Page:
Political analysts and former state senators Ethan Strimling and Phil Harriman discuss the “good old days” when papermaking was king in Maine.

Ethan: What happened to the days when a high school graduate could apply to the local paper company and earn a job that paid a living wage with health and retirement benefits? Today, these jobs are becoming as scarce as a mountain lion in Maine.

Phil: Once upon a time, Mainers embraced papermaking as a symbiotic relationship between our vast fiber-rich forests and quality jobs. A relationship where one could enjoy life in Maine’s great outdoors with a pickup truck, snowmobile and a camp leased on paper company land. This was “The Way Life Should Be.”

Ethan: Are you saying the jobs have disappeared because the people of Maine no longer embrace papermaking? It’s our fault that paper companies have decided to downsize or disappear to other countries?

Phil: I’m saying there is a cultural difference in how we used to embrace these companies. In the 1980s, unfortunately, that relationship began to shift from one of partnership to one of antagonism.

Ethan: I’m not sure your memory is as clear as it should be. The good old days you are embracing also were days when companies could dump nasty chemicals into the Androscoggin River that flowed through my wife’s hometown of Livermore Falls or belch air pollution so foul you would gag walking outside in Westbrook. Not sure that was “The Way Life Should Be.”


Phil: It wasn’t. And there is no doubt the paper companies got away with more than they should have. But in those days, the money was flowing and many people were willing to look the other way.

Ethan: And then people said enough and took action. Environmentally, it was clear Maine would die if things didn’t change fast, so the people and government had to act aggressively.

Phil: Yes, they did. But perhaps too aggressively. Look, the paper companies bear much of the responsibility here. They were extremely reckless. Hence great progress began and companies were put on notice that they needed to be more innovative and respectful that air and water belonged to all of us. What once was “chunks” became “particles” going into the air and water. But that wasn’t fast enough nor acceptable to environmentalists. By the 1990s, all these new rules and regulations were causing rural Maine to go bankrupt and nobody realized it yet.

Ethan: Well, you were a senator on the Natural Resources Committee by the early 1990s. Are you accepting some of the responsibility for this “bankruptcy?”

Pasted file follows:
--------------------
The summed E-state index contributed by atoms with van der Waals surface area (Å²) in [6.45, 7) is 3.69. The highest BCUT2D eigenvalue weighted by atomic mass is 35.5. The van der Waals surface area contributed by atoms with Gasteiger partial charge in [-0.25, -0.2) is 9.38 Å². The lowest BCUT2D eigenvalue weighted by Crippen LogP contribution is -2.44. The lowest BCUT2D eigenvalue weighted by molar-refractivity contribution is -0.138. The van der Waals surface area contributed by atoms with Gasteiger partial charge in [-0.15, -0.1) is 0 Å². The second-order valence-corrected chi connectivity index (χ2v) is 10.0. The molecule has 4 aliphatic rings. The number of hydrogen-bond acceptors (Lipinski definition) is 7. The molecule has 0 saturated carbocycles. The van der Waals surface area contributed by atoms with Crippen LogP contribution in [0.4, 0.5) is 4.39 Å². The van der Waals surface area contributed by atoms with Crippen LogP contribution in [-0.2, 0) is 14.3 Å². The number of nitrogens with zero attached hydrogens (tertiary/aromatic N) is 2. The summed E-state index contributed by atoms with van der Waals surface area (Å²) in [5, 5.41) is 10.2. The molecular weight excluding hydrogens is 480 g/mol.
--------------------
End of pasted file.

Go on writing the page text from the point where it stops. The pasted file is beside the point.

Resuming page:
Phil: Many of us on the committee tried hard to find a balance between our natural resources and the jobs that were in jeopardy. But the ferociousness of the attack from the environmental community with all the bills and referenda just led the companies to respond with their feet and move elsewhere. The war on papermakers and foresters was coming from all directions.

Ethan: I wasn’t in the Legislature at that time, but I find it hard to believe companies simply packed up and left because they were mad about a few pieces of legislation. If there was money to be made, they would fight to make it. For me, the issue became more about international trade agreements that made it easier for companies to get cheap labor elsewhere and the weakening of labor laws that made it easier to break unions here.


Phil: Don’t get me wrong, the issue of these companies pulling up stakes and downsizing is multilayered. Certainly, international issues played a part, especially in relation to the bloated union contracts that drove up our labor costs in comparison to other countries and states.

Ethan: Those same “bloated contracts” that allowed Maine people to live the “Maine Dream” you mention above?

Phil: Those same contracts that didn’t change with the times. But it was also the tax rates we imposed that impeded growth. When you tax new equipment that will employ people for a generation at a rate that de-incentivizes a company’s desire to invest, the spiral begins.

Ethan: During your tenure, the Legislature passed the largest corporate welfare bill in our history to offset those taxes (taxes that had been in place for decades, mind you). Yet manufacturing simply took the tax money and ran. Unfortunately, they still are.

Phil: Your so-called “corporate welfare” was championed by your man Gov. Angus King and legislative Democrats. But it was simply too little, too late. Foresters and paper makers got the message and unloaded their land, stopped re-investing in new machinery, and sold what amounted to the salvage value of what was once a great investment.

Ethan: The good news is that we still have fiber-rich forests, much improved forest management and, in spite of technology, we still need paper. Time for a fresh start.


Phil: Now you’re smelling the coffee instead of the stench. Time to be bold and clear. Come here, invest in sustainable papermaking by incentivizing eco-friendly mills with well-defined and consistent regulations, so capital can be confidently invested for the long term.

Ethan: With guarantees that our air and water will be the highest priority, public access is welcomed, and sustainable incomes for workers are assured.

Phil: Imagine how quickly things would improve in the “other Maine” as we become the model where nature, people and businesses co-exist.

Ethan: Now you’re sounding like one of my people…

Phil Harriman is a former Republican state senator from Yarmouth. Ethan Strimling is a former Democratic state senator from Portland. They can be contacted on Facebook at Agree to Disagree or Twitter: @senpeh and @ethan6_2.

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